Alec Petersen Receives 2016 NSF Graduate Research Fellowship
Alec Petersen, a graduate student in the AEM Department, has been named as a recipient of a NSF Graduate Research Fellowship. The NSF selects individuals for the prestigious Graduate Research Fellowship Program (GRFP) based on their proven potential to make significant contributions to science and engineering. Historically, the recipients of the GRFP have gone on to become pioneers and life-long leaders in their fields. The GRFP received close to 17,000 applications for the 2016 competition and of those applicants, 2,000 were chosen to receive the Fellowship. The GRFP provides an annual monetary award for three years in order to support the graduate student as he or she pursues a research-based master's or doctoral degree in science or engineering.
In response to receiving the NSF Fellowship, Petersen says, "I'm very grateful for my adviser, Filippo, and all the others I work with here at the University who have helped me evolve as a scientist. I'm also beyond thankful for those in the Behringer Lab at Duke who first got me involved in research and without whom I would have never been considered for this fellowship."
Petersen received his undergraduate degree from Duke University where he studied physics. While at Duke, he had the opportunity to conduct research on granular physics in Professor Robert Behringer's lab. Currently, Petersen is studying multiphase turbulent fluid dynamics--in other words, how small solid particles move around, organize themselves in a turbulent air flow, and their collective effect on the turbulence itself, with Professor Filippo Coletti and graduate student, Doug Carter. For the project, Petersen, Coletti, and Carter created a "giant turbulence box" at the Saint Anthony Falls Laboratory (SAFL), "consisting of 256 air jets that blast at each other, generating homogeneous turbulence in the center of the four cubic meter test-section." In describing the project, Petersen explains, "We use particle image velocimetry (PIV) to investigate the dynamics of our turbulent flow. As designed, we can produce intense turbulence with a negligible mean flow over a large volume. This is crucial for investigating particle dynamics in turbulence, analogous to that found in the atmosphere--which is the motivation for much of this work. Inertial particles are too heavy to perfectly follow turbulent fluctuations, leading to a variety of unexpected behaviors--how the particles cluster, collide, and the speed at which they fall are all drastically affected by their coupling with the fluid flow. Those behaviors could play a role in a wide range of atmospheric phenomena like rain droplet formation in clouds, or transport and deposition of volcanic ash."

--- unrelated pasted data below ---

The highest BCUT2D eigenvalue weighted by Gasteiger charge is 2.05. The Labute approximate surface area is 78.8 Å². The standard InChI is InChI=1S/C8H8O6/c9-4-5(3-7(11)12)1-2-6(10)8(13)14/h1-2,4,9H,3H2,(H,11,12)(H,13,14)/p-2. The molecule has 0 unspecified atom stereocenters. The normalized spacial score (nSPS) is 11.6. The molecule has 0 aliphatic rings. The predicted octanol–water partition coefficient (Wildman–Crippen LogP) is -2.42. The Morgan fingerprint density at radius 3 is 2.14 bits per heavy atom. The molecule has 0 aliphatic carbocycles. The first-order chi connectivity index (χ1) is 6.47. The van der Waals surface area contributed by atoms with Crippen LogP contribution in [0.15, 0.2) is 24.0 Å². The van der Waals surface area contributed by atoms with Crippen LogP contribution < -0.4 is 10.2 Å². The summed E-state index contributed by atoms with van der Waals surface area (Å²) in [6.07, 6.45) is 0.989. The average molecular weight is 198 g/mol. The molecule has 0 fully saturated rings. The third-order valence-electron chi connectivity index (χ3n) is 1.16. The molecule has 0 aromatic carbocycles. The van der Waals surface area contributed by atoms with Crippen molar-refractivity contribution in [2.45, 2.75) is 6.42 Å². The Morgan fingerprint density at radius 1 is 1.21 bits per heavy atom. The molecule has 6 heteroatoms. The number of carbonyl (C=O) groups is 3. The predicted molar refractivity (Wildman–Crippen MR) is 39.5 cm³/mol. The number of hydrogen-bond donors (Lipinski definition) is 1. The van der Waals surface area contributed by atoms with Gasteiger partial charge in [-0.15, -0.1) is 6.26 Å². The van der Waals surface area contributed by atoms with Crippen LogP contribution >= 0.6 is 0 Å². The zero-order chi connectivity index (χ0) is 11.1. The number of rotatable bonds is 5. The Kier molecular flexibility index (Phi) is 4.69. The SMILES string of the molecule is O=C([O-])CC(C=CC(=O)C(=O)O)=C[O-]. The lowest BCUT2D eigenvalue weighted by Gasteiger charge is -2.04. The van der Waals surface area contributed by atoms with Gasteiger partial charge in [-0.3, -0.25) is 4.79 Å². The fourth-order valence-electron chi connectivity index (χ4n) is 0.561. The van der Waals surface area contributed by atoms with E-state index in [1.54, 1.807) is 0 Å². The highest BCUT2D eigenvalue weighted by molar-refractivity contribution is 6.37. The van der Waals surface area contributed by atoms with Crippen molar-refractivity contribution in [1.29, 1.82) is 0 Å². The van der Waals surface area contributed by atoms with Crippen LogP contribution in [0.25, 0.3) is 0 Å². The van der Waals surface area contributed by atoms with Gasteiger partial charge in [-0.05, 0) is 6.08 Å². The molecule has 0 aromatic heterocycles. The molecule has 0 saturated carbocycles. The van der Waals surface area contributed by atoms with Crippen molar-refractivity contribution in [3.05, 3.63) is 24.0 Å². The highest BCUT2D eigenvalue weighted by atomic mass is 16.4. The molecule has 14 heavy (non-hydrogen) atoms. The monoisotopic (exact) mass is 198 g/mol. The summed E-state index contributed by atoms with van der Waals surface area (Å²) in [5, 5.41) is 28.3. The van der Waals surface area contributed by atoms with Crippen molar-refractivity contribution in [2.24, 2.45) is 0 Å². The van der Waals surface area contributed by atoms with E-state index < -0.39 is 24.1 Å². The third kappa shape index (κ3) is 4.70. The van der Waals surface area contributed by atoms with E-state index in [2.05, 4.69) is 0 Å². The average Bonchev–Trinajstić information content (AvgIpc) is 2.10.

Regarding the AEM Department at the U of M, Petersen says he appreciates, "the breadth of research going on. I'm doing fundamental experimental fluid dynamics research--and I'm more interested in environmental fluid flows than industrial ones, so I'm glad I have the freedom to explore topics not necessarily related to designing airplanes." Petersen also enjoys the collaboration between the AEM, Mechanical, and Civil Engineering Departments, as well as SAFL. He says, "It has expanded the community of fluid dynamicists I'm exposed to."
In the future, Petersen can see himself working for NASA, studying the fluid mechanics of volcanoes, or, he admits, "maybe something totally unrelated to everything I've done with my life so far". Wherever his academic and professional career may lead, the AEM Department is looking forward to Petersen's future successes and congratulates him on his terrific work thus far.